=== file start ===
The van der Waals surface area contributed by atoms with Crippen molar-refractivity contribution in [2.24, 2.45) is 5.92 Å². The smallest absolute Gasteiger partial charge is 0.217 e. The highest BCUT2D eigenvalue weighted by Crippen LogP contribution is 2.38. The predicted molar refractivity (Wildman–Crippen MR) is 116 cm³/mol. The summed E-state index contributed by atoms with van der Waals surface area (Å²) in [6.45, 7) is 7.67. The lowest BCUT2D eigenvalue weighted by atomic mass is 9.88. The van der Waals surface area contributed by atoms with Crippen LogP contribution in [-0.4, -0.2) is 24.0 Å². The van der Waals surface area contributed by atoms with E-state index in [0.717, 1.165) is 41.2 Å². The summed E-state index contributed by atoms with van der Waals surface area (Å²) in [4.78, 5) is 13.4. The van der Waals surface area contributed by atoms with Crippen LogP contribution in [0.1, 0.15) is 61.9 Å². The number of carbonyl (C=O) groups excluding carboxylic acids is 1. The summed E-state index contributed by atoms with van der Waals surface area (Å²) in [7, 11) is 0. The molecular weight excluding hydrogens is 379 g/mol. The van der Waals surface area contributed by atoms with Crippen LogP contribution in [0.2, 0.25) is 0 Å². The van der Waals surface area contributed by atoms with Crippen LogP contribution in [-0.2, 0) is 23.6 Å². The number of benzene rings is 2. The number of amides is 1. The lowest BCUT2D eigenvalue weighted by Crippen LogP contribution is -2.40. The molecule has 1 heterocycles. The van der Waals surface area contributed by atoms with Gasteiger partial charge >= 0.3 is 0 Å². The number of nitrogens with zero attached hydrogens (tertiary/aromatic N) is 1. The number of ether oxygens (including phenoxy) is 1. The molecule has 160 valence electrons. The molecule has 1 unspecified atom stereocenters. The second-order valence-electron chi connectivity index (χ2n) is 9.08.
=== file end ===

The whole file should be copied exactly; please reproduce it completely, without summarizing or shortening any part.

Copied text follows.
The van der Waals surface area contributed by atoms with Crippen molar-refractivity contribution in [2.24, 2.45) is 5.92 Å². The smallest absolute Gasteiger partial charge is 0.217 e. The highest BCUT2D eigenvalue weighted by Crippen LogP contribution is 2.38. The predicted molar refractivity (Wildman–Crippen MR) is 116 cm³/mol. The summed E-state index contributed by atoms with van der Waals surface area (Å²) in [6.45, 7) is 7.67. The lowest BCUT2D eigenvalue weighted by atomic mass is 9.88. The van der Waals surface area contributed by atoms with Crippen LogP contribution in [-0.4, -0.2) is 24.0 Å². The van der Waals surface area contributed by atoms with E-state index in [0.717, 1.165) is 41.2 Å². The summed E-state index contributed by atoms with van der Waals surface area (Å²) in [4.78, 5) is 13.4. The van der Waals surface area contributed by atoms with Crippen LogP contribution in [0.1, 0.15) is 61.9 Å². The number of carbonyl (C=O) groups excluding carboxylic acids is 1. The summed E-state index contributed by atoms with van der Waals surface area (Å²) in [7, 11) is 0. The molecular weight excluding hydrogens is 379 g/mol. The van der Waals surface area contributed by atoms with Crippen LogP contribution in [0.2, 0.25) is 0 Å². The van der Waals surface area contributed by atoms with Crippen LogP contribution in [-0.2, 0) is 23.6 Å². The number of benzene rings is 2. The number of amides is 1. The lowest BCUT2D eigenvalue weighted by Crippen LogP contribution is -2.40. The molecule has 1 heterocycles. The van der Waals surface area contributed by atoms with Gasteiger partial charge >= 0.3 is 0 Å². The number of nitrogens with zero attached hydrogens (tertiary/aromatic N) is 1. The number of ether oxygens (including phenoxy) is 1. The molecule has 160 valence electrons. The molecule has 1 unspecified atom stereocenters. The second-order valence-electron chi connectivity index (χ2n) is 9.08.